Saturday, April 3, 2010

Turning Teachers Green

A few weeks ago, I posted my observations of recycling (or lack thereof) in my son's school. There was no recycling in the lunchroom and all food was served on styrofoam trays. Rather than just complain from the comfort of my soapbox, I decided to do some research. I'm happy to report there is hope for our school and any other school that's motivated.

First of all, I learned there is recycling on some level at the school (which is also a church). Each classroom has a bin where teachers collect all of the major recyclable items (paper, plastic, aluminum, etc.) and then they're sorted later into the large recycling bin on campus. That's great! We're half-way there already!

However, the biggest opportunity for recycling is going straight to trash because they've found it "impractical in the lunchroom." I'm working to get to the bottom of this and hopefully will find a "practical" solution. Stay tuned.

In my research, I was delighted to learn that Ijams Nature Center sponsors Ijams Recycles, a program where four AmeriCorps volunteers work with schools, organizations, and businesses to take small steps to be greener. Go here to download all their services. I sat down with one of those volunteers, Meredith Hess, and she energized me with some solutions (many simple and no cost) that I can offer our school.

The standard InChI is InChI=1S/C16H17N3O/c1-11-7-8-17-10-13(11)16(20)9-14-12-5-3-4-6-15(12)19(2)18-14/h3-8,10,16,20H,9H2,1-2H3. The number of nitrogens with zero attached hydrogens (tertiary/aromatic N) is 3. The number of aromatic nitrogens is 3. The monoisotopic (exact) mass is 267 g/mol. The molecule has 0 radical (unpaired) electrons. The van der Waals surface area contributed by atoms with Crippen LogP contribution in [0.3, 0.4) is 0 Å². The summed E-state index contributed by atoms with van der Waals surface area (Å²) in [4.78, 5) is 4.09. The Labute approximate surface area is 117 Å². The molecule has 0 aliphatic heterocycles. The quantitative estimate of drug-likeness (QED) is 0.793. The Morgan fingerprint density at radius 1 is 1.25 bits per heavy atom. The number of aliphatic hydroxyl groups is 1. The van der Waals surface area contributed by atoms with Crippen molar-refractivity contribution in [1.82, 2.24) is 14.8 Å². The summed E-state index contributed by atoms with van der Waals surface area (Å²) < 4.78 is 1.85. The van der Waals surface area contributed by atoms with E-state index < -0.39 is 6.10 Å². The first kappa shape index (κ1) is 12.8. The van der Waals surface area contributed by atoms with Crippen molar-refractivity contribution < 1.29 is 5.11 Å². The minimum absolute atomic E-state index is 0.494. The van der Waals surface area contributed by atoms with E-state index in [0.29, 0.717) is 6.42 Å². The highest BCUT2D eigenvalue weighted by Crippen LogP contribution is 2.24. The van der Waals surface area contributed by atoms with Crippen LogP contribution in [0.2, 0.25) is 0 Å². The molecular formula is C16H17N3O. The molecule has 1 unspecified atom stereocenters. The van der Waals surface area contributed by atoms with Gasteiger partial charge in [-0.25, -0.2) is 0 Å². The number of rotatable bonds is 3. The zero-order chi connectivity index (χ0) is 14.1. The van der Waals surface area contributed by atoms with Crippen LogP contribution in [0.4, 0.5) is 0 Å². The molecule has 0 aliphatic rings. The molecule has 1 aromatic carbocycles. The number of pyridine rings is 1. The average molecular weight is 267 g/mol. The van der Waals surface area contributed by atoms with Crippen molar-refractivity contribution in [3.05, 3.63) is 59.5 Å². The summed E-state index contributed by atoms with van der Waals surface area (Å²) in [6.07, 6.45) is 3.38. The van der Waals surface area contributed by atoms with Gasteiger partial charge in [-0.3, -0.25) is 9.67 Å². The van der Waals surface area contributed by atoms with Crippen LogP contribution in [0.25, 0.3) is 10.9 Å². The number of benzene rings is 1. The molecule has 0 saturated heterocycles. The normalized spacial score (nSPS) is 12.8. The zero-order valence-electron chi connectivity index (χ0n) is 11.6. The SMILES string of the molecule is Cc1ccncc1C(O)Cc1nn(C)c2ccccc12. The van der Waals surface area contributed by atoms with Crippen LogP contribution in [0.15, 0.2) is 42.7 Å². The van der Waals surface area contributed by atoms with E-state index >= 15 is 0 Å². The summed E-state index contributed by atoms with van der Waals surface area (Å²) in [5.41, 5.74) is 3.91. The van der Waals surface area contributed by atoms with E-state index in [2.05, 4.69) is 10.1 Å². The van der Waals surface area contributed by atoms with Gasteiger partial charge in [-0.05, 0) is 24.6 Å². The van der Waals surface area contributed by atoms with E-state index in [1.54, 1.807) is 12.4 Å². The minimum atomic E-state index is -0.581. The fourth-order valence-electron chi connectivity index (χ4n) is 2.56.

First of all, I'm hoping our school will be open to an on-site waste audit; that would be a huge eye opener. Meredith also has suggestions for biodegradable trays that might be even cheaper than the scourge of the earth we're using now--styrofoam. I'd like to prove that recycling is not only the right thing to do for the environment but for our bottom line as well. Sacred Heart Cathedral School saved 40% in trash costs after starting recycling and went from 5 to 2 pick-ups a week. Well done!

As soon as spring break is over, I'm hoping to generate some enthusiasm for several earth friendly activities during April (earth month of course). Surely the librarian and art teacher will be open to letting Ijams present a few crafts and programs like "Landfill in a Jug" or "Magic Recycling Bag." Another simple idea is letting teachers pick one hour to have class "in the dark." I'm thinking snack time for kindergartners would be perfect.

I'm also going to suggest two of our teachers apply for one of the 2010 Energy Camps. They'll receive meals, accommodations, and a $500 grant for energy education activities, but they must apply by April 16. I know we ask a lot of our teachers, but consider doing this for your school. If you know a teacher who has a passion for sustainability or energy conservation, they might really enjoy this.

I encourage you to utilize both programs to help your schools. And if your school is already doing a good job, please share it in comments. And you moms in Pennsylvania, here's your chance to weigh in. How do your schools compare? I want ideas!

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